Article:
Leaving Certificate grades and fairness
Sir, – Norma Foley, the Minister for Education, has responded to criticism of this year’s Leaving Certificate results by saying that the estimated grades process used by her department was “blind” to school type. I’m sure she realises that this is exactly the point of the criticism.
It is a fact that, under the usual scheme of anonymous marking of scripts, certain schools consistently achieve higher grades than the national average. This may be be accounted for by some form of admissions screening, by superior teaching, by greater resources, by greater diligence on the part of students or by other factors.
One can have a serious debate about the fairness of this outcome and what should be done to redress the balance. But that does not change the underlying reality that certain schools tend to have consistently superior results.
It was, therefore, to be expected that teachers in such schools might award a greater proportion of higher grades to their students. But the blind system defended by the Minister assumes that these teachers have been over-generous to their students and downgrades them excessively. This is illustrated perfectly by the experience of a school which specialises in the teaching of German. Based on past performance and their assessment of this year’s class, its teachers expected half of its students to secure a H1 grade in German. Instead 14 per cent of its students were awarded this grade against the national average of 9 per cent.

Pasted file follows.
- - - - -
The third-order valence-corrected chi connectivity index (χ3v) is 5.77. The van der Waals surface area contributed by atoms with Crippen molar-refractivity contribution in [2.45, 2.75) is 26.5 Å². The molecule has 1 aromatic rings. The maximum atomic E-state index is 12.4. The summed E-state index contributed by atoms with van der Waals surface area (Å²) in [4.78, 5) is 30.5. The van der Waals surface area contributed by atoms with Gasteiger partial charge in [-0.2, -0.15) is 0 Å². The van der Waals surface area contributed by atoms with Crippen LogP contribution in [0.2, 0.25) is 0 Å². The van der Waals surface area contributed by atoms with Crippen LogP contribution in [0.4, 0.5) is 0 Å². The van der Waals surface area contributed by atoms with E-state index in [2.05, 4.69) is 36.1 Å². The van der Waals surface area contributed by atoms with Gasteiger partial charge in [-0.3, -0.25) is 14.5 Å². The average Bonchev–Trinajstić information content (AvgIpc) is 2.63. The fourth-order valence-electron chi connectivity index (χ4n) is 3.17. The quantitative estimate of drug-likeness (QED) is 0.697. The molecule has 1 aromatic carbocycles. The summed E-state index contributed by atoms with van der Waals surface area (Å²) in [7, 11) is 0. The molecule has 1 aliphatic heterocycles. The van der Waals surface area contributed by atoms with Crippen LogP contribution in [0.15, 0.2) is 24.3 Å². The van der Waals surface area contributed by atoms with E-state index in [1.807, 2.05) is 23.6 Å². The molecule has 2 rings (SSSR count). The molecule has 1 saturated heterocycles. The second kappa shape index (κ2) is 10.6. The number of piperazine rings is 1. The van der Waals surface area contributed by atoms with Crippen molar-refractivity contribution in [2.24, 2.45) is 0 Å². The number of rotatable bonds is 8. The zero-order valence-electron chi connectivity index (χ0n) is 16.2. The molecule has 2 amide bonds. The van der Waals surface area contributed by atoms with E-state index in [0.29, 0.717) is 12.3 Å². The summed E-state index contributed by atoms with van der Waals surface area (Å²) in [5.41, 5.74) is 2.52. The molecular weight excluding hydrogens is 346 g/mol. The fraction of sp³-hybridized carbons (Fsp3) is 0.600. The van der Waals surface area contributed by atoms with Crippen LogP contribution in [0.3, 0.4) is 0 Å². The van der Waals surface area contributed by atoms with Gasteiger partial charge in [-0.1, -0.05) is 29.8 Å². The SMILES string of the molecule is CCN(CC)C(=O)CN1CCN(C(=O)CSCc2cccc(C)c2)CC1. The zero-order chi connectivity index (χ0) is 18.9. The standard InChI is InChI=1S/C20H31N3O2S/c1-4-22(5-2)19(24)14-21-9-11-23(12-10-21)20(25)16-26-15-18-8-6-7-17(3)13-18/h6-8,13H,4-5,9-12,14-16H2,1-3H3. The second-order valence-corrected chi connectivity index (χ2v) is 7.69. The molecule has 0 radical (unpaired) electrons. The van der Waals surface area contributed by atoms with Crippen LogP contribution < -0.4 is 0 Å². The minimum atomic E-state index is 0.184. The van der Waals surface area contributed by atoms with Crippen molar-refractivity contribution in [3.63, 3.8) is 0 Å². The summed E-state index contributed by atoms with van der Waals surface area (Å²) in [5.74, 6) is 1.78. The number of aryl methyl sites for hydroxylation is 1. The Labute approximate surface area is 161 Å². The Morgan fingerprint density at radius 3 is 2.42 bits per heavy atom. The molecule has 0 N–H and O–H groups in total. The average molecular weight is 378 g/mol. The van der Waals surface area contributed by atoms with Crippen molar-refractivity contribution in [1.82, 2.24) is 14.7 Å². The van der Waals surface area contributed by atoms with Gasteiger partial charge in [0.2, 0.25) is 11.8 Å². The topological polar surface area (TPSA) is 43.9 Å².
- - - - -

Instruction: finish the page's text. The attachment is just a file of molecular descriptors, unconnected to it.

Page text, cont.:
I know of a school with a strong track record in mathematics which had a similar experience. Last Monday, when the national rate of H1 grades in maths went up 31 per cent, this school’s H1 grades were down 35 per cent on its average performance over the past five years.
Ms Foley’s system is indeed blind, but it is hardly fair. The elimination of school performance from the estimated grades process was done for the best of reasons – so as not to disadvantage an outstanding student in this year’s class who was attending a school which has traditionally underperformed.
But this has been achieved at a significant cost to students attending schools which have traditionally outperformed. – Yours, etc,